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Table of Contents
The human skeletal system is the framework of the body and is responsible for iron storage, endocrine regulation, blood cell production, organ protection, support and movement. It consists of the axial and appendicular skeleton.
See the fact file below for more information on the human skeletal system or alternatively, you can download our 25-page Skeletal System worksheet pack to utilise within the classroom or home environment.
Key Facts & Information
- The human skeleton consists of 80 axial bones, which help the body to maintain its upright posture. It includes the vertebral column, rib cage and the skull.
- The appendicular skeleton is made up of 126 bones, which enable locomotion and protection for major internal organs.
- At birth, the human body contains around 300 bones. Growing up makes some bones fuse through the process of ossification, decreasing the total number of bones to 206.
- The skull consists of 8 cranial bones, 14 facial bones and 3 paired bones in the middle ear with a total of 28 bones.
- There are 52 bones comprising the torso, which includes the hyoid bone below the tongue, the vertebral column of 26 bones, the ribs of 24 bones (12 each side) and the sternum.
- The appendicular skeleton is divided into upper and lower extremities comprising 126 bones. The upper extremities include the scapula (shoulder blades), clavicle (collar bones), humerus, ulna and radius (arm bones), and hand bones (carpal bones).
- The lower extremities include the hip bones forming the pelvis, femur (thigh bones), tibia (shin bone), fibula (calf bone), patella (knee cap), tarsal bones (ankle bones), metatarsal bones, and phalanges.
Types of Bones
- Human bones are divided into different types based on size and shape. Here are the following:
- Long bones are those with greater length and lesser width like the femur, humerus, tibia and fibula.
- Short bones are mostly cube-shaped bones with almost the same length and width, like the carpal and tarsal bones in our hands and feet.
- Flat bones are thin and usually curved. Some bones in the skull, the rib cage and shoulder blades are examples.
- Irregular bones have no definite shape. Most of the time these bones perform complicated functions like the hyoid, ethmoid, and sphenoid bones.
- Those embedded inside a tendon, like the kneecap and pisiform, are examples of sesamoid bones.
- Inside bone is bone marrow, which performs the process of haematopoiesis or development of red blood cells. In adults, it occurs in the vertebra, the sternum, pelvis and cranium, while in children this happens in the femur and tibia.
- More than half of the bones in a human skeleton are located in the hands and feet.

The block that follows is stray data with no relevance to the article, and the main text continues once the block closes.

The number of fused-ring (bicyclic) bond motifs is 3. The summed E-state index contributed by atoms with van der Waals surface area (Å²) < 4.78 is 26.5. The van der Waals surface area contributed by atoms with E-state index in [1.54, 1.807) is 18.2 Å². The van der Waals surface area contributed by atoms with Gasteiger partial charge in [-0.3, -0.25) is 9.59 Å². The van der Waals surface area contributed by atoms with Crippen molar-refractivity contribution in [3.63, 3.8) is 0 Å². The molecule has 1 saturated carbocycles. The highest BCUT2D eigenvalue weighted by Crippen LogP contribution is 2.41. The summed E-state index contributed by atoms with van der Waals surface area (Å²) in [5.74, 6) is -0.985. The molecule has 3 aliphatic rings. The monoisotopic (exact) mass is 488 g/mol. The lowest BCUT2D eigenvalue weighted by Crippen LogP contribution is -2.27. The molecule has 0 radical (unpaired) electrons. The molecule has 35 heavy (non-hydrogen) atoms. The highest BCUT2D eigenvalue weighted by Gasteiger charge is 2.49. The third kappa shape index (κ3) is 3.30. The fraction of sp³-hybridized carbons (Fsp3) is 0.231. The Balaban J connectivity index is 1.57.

- Human teeth are part of the skeletal system but are not considered bones. Teeth are composed of enamel, dentin, cementum and pulp, which make them different to bones. Tooth enamel is a substance that is considered the hardest part of a human body.
- Like all organs and systems in the human body, bones are susceptible to tumors and cancers because they are made of active, living cells. Some common bone diseases are:
- Osteoporosis – the abnormal loss of bone mass, which makes the bone fragile and prone to fracture.
- Paget disease – affects the spine, pelvis, skull and leg bones making them soft and causing joint pain, headaches and hearing loss.
- Osteosarcoma – the most common bone cancer affecting children and young adults.
- Some health tips to avoid bone diseases include eating calcium-rich foods, doing weight-bearing exercise or activities, avoiding smoking and excessive alcohol drinking, and taking additional calcium supplements.
Skeletal System Worksheets
This is a fantastic bundle which includes everything you need to know about Skeletal System across 25 in-depth pages. These are ready-to-use Skeletal System worksheets that are perfect for teaching students about the human skeletal system which is the framework of the body and is responsible for iron storage, endocrine regulation, blood cell production, organ protection, support and movement. It consists of the axial and appendicular skeleton.
Complete List Of Included Worksheets
- Skeletal System Facts
- Human Skeleton
- Functions of Skeletal System
- Types of Joints
- Types of Bones
- Human Skull
- About Human Bones
- Bone Disease
- Bone Science
- Male and Female Bones
- Bone Care
Link/cite this page
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Link will appear as The Skeletal System Facts & Worksheets: https://kidskonnect.com - KidsKonnect, May 15, 2018
Use With Any Curriculum
These worksheets have been specifically designed for use with any international curriculum. You can use these worksheets as-is, or edit them using Google Slides to make them more specific to your own student ability levels and curriculum standards.